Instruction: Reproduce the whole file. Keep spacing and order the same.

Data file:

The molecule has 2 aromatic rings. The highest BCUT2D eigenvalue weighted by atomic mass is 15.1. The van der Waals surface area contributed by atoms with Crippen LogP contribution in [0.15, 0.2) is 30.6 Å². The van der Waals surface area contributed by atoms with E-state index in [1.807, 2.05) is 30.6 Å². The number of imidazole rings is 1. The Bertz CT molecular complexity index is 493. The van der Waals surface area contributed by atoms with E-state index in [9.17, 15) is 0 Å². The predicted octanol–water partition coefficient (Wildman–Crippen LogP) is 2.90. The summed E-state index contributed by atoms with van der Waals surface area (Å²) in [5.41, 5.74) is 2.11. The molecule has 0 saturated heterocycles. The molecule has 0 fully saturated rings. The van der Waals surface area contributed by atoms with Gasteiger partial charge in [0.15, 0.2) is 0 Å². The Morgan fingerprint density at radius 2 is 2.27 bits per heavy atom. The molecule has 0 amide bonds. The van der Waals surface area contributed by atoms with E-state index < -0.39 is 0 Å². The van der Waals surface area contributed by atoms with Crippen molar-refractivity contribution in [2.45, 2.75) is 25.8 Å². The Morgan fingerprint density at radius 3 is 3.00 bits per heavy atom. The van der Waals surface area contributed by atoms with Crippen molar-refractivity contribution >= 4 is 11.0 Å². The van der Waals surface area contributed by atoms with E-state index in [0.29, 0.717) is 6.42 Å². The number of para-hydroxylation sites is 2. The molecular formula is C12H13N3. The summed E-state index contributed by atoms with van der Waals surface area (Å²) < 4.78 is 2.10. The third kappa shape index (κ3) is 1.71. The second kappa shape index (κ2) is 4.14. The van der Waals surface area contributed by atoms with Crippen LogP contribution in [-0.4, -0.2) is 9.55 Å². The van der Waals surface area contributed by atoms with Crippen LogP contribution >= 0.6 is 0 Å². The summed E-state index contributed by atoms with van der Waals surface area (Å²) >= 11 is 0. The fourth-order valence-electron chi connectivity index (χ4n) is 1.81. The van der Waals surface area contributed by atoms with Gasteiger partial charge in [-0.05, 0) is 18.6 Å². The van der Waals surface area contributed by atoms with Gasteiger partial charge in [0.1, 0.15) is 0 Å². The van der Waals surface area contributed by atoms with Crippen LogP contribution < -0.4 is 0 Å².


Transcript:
The molecule has 2 aromatic rings. The highest BCUT2D eigenvalue weighted by atomic mass is 15.1. The van der Waals surface area contributed by atoms with Crippen LogP contribution in [0.15, 0.2) is 30.6 Å². The van der Waals surface area contributed by atoms with E-state index in [1.807, 2.05) is 30.6 Å². The number of imidazole rings is 1. The Bertz CT molecular complexity index is 493. The van der Waals surface area contributed by atoms with E-state index in [9.17, 15) is 0 Å². The predicted octanol–water partition coefficient (Wildman–Crippen LogP) is 2.90. The summed E-state index contributed by atoms with van der Waals surface area (Å²) in [5.41, 5.74) is 2.11. The molecule has 0 saturated heterocycles. The molecule has 0 fully saturated rings. The van der Waals surface area contributed by atoms with Gasteiger partial charge in [0.15, 0.2) is 0 Å². The Morgan fingerprint density at radius 2 is 2.27 bits per heavy atom. The molecule has 0 amide bonds. The van der Waals surface area contributed by atoms with E-state index < -0.39 is 0 Å². The van der Waals surface area contributed by atoms with Crippen molar-refractivity contribution in [2.45, 2.75) is 25.8 Å². The Morgan fingerprint density at radius 3 is 3.00 bits per heavy atom. The van der Waals surface area contributed by atoms with Crippen molar-refractivity contribution >= 4 is 11.0 Å². The van der Waals surface area contributed by atoms with E-state index in [0.29, 0.717) is 6.42 Å². The number of para-hydroxylation sites is 2. The molecular formula is C12H13N3. The summed E-state index contributed by atoms with van der Waals surface area (Å²) < 4.78 is 2.10. The third kappa shape index (κ3) is 1.71. The second kappa shape index (κ2) is 4.14. The van der Waals surface area contributed by atoms with Crippen LogP contribution in [-0.4, -0.2) is 9.55 Å². The van der Waals surface area contributed by atoms with Crippen LogP contribution >= 0.6 is 0 Å². The summed E-state index contributed by atoms with van der Waals surface area (Å²) >= 11 is 0. The fourth-order valence-electron chi connectivity index (χ4n) is 1.81. The van der Waals surface area contributed by atoms with Gasteiger partial charge in [-0.05, 0) is 18.6 Å². The van der Waals surface area contributed by atoms with Gasteiger partial charge in [0.1, 0.15) is 0 Å². The van der Waals surface area contributed by atoms with Crippen LogP contribution < -0.4 is 0 Å².